Thomas Midgley (born 18 May 1889; died 2 November 1944), was an American inventor. His two most famous inventions are both now banned because they are dangerous for the world environment: the use of lead in petrol (gasoline) and the use of chlorofluorocarbons (CFCs) in refrigerators. Midgley was accidentally killed by something he was inventing.
Early life[change | change source]
Midgley was born in Beaver Falls, Pennsylvania. His father was also an inventor. He grew up in Columbus, Ohio, and graduated from Cornell University in 1911 with a degree in mechanical engineering. His name was Thomas Midgley Jr because his father's name was also Thomas Midgley.
Discovery of Leaded Gasoline/Petrol[change | change source]
Midgley began working at General Motors in 1916. In December 1921 Midgley discovered that the addition of Tetraethyllead to gasoline prevented "knocking" in internal combustion engines.
Discovery of Freon[change | change source]
In the 1930s Midgley developed a non-poisonous substance called CFC (chlorinated fluorocarbon) for use in refrigerators, inhalers and aerosol spray cans. He was given many high awards for his work and in 1944 he became president and chairman of the American Chemical Society.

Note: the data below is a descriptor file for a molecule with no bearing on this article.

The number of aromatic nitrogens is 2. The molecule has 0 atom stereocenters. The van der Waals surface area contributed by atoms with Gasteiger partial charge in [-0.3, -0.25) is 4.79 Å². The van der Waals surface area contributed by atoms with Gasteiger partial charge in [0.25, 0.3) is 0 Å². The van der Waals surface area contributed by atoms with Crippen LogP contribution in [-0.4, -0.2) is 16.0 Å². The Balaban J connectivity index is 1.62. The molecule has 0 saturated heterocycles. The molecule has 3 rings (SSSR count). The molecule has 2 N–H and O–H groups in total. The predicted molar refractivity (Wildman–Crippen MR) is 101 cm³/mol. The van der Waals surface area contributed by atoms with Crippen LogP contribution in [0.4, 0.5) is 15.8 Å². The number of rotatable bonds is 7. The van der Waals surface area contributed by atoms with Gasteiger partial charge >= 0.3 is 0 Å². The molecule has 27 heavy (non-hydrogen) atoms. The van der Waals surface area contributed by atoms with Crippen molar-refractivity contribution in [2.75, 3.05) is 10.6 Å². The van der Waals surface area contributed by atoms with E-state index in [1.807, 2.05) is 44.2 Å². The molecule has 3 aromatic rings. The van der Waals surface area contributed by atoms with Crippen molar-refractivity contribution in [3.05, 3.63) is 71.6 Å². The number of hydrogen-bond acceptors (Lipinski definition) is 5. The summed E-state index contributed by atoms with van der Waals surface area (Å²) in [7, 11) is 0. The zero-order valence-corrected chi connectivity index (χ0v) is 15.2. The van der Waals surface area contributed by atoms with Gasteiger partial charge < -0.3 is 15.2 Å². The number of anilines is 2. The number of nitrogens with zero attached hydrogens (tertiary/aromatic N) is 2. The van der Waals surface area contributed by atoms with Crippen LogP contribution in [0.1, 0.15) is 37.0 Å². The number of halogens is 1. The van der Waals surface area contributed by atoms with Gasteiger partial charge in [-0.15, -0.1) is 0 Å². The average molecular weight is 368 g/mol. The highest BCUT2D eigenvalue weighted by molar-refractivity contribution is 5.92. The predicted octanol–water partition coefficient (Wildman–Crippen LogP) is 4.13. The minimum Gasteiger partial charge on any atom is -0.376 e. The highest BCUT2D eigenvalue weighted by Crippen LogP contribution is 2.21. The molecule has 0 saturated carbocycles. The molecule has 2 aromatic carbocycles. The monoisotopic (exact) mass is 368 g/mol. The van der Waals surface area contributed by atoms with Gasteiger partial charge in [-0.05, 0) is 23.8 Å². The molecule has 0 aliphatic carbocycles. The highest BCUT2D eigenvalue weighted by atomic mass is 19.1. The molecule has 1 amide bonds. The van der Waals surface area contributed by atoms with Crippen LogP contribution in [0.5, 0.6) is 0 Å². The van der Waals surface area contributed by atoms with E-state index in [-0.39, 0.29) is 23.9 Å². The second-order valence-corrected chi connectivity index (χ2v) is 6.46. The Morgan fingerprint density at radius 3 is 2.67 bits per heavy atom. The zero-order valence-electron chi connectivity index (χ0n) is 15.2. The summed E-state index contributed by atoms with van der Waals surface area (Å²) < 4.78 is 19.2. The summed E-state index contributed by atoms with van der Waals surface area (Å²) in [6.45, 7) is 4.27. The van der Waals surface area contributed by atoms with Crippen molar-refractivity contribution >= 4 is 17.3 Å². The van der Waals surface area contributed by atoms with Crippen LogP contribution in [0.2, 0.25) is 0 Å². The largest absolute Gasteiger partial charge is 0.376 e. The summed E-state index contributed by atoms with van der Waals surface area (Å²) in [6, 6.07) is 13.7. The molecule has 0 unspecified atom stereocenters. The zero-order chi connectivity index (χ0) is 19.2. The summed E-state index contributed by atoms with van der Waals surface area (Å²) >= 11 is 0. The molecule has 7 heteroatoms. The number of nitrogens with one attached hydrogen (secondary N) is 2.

His death[change | change source]
In 1940, at the age of 51, Midgley became ill with polio which left him disabled. It was to the point where it was hard to do every day tasks; like getting out of bed. He decided to invent a complicated system of strings and pulleys to lift him from his bed. However, this plan backfired, and he got caught up in the ropes and died of strangulation.
After his death[change | change source]
Midgley died before the days when people realized that CFCs were destroying the ozone layer which prevents harmful rays from the sun reaching the earth. They are now banned in refrigerators, but are still used in some countries.
In the United States it was not until 1973 that people started to produce gasoline without lead and, in 1996, the Clean Air Act banned the sale of leaded fuel for use in on-road vehicles. However it was still legal in the U.S. for aircraft, racing cars, farm equipment, and marine engines until 2008. Leaded gasoline is still common in South America, Africa, and some parts of Asia and the Middle East.